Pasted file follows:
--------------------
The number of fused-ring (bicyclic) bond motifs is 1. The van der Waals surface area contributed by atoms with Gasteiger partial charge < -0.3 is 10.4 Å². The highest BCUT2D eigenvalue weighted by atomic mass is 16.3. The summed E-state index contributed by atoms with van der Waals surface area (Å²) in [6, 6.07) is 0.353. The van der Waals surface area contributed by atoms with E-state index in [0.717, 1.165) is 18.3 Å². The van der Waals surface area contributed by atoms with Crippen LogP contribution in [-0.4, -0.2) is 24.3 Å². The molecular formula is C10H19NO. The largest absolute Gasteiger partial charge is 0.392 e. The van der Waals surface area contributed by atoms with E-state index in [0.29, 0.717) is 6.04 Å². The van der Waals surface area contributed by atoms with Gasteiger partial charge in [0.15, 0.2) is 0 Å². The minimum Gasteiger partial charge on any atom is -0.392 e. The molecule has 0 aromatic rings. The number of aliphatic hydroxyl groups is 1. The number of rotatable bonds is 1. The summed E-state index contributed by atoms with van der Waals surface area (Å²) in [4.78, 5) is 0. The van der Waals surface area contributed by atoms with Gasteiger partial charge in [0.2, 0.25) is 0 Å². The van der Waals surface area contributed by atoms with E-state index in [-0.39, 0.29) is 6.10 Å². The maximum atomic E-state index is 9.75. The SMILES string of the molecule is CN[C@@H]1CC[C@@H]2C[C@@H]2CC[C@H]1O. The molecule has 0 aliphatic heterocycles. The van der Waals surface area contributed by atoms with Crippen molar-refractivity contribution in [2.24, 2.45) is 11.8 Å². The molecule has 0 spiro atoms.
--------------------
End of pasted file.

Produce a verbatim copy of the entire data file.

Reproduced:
The number of fused-ring (bicyclic) bond motifs is 1. The van der Waals surface area contributed by atoms with Gasteiger partial charge < -0.3 is 10.4 Å². The highest BCUT2D eigenvalue weighted by atomic mass is 16.3. The summed E-state index contributed by atoms with van der Waals surface area (Å²) in [6, 6.07) is 0.353. The van der Waals surface area contributed by atoms with E-state index in [0.717, 1.165) is 18.3 Å². The van der Waals surface area contributed by atoms with Crippen LogP contribution in [-0.4, -0.2) is 24.3 Å². The molecular formula is C10H19NO. The largest absolute Gasteiger partial charge is 0.392 e. The van der Waals surface area contributed by atoms with E-state index in [0.29, 0.717) is 6.04 Å². The van der Waals surface area contributed by atoms with Gasteiger partial charge in [0.15, 0.2) is 0 Å². The minimum Gasteiger partial charge on any atom is -0.392 e. The molecule has 0 aromatic rings. The number of aliphatic hydroxyl groups is 1. The number of rotatable bonds is 1. The summed E-state index contributed by atoms with van der Waals surface area (Å²) in [4.78, 5) is 0. The van der Waals surface area contributed by atoms with Gasteiger partial charge in [0.2, 0.25) is 0 Å². The van der Waals surface area contributed by atoms with E-state index in [-0.39, 0.29) is 6.10 Å². The maximum atomic E-state index is 9.75. The SMILES string of the molecule is CN[C@@H]1CC[C@@H]2C[C@@H]2CC[C@H]1O. The molecule has 0 aliphatic heterocycles. The van der Waals surface area contributed by atoms with Crippen molar-refractivity contribution in [2.24, 2.45) is 11.8 Å². The molecule has 0 spiro atoms.